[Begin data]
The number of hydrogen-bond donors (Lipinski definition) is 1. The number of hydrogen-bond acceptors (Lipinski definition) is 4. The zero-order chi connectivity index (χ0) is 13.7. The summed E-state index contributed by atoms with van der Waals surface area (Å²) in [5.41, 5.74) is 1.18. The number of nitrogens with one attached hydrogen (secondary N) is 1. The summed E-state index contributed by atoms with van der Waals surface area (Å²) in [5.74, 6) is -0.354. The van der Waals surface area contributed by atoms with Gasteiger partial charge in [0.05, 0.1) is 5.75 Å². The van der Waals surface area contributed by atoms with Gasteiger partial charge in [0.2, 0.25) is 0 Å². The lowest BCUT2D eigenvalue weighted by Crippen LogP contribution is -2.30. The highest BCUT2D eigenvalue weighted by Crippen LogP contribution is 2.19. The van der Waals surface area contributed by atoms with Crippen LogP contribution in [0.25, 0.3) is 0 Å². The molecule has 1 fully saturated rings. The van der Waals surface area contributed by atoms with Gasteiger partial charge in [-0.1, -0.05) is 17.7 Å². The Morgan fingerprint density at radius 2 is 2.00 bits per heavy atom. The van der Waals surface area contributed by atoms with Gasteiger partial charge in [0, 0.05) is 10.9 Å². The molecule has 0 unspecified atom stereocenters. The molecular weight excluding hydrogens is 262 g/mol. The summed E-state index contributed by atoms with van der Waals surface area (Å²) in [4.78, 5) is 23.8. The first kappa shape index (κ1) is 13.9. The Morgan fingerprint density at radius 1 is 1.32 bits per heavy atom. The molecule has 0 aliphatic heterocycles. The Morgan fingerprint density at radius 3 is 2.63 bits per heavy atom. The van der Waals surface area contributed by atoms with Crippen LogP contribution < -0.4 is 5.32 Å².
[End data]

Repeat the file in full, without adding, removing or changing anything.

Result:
The number of hydrogen-bond donors (Lipinski definition) is 1. The number of hydrogen-bond acceptors (Lipinski definition) is 4. The zero-order chi connectivity index (χ0) is 13.7. The summed E-state index contributed by atoms with van der Waals surface area (Å²) in [5.41, 5.74) is 1.18. The number of nitrogens with one attached hydrogen (secondary N) is 1. The summed E-state index contributed by atoms with van der Waals surface area (Å²) in [5.74, 6) is -0.354. The van der Waals surface area contributed by atoms with Gasteiger partial charge in [0.05, 0.1) is 5.75 Å². The van der Waals surface area contributed by atoms with Gasteiger partial charge in [0.2, 0.25) is 0 Å². The lowest BCUT2D eigenvalue weighted by Crippen LogP contribution is -2.30. The highest BCUT2D eigenvalue weighted by Crippen LogP contribution is 2.19. The van der Waals surface area contributed by atoms with Crippen LogP contribution in [0.25, 0.3) is 0 Å². The molecule has 1 fully saturated rings. The van der Waals surface area contributed by atoms with Gasteiger partial charge in [-0.1, -0.05) is 17.7 Å². The Morgan fingerprint density at radius 2 is 2.00 bits per heavy atom. The van der Waals surface area contributed by atoms with Gasteiger partial charge in [0, 0.05) is 10.9 Å². The molecule has 0 unspecified atom stereocenters. The molecular weight excluding hydrogens is 262 g/mol. The summed E-state index contributed by atoms with van der Waals surface area (Å²) in [4.78, 5) is 23.8. The first kappa shape index (κ1) is 13.9. The Morgan fingerprint density at radius 1 is 1.32 bits per heavy atom. The molecule has 0 aliphatic heterocycles. The Morgan fingerprint density at radius 3 is 2.63 bits per heavy atom. The van der Waals surface area contributed by atoms with Crippen LogP contribution < -0.4 is 5.32 Å².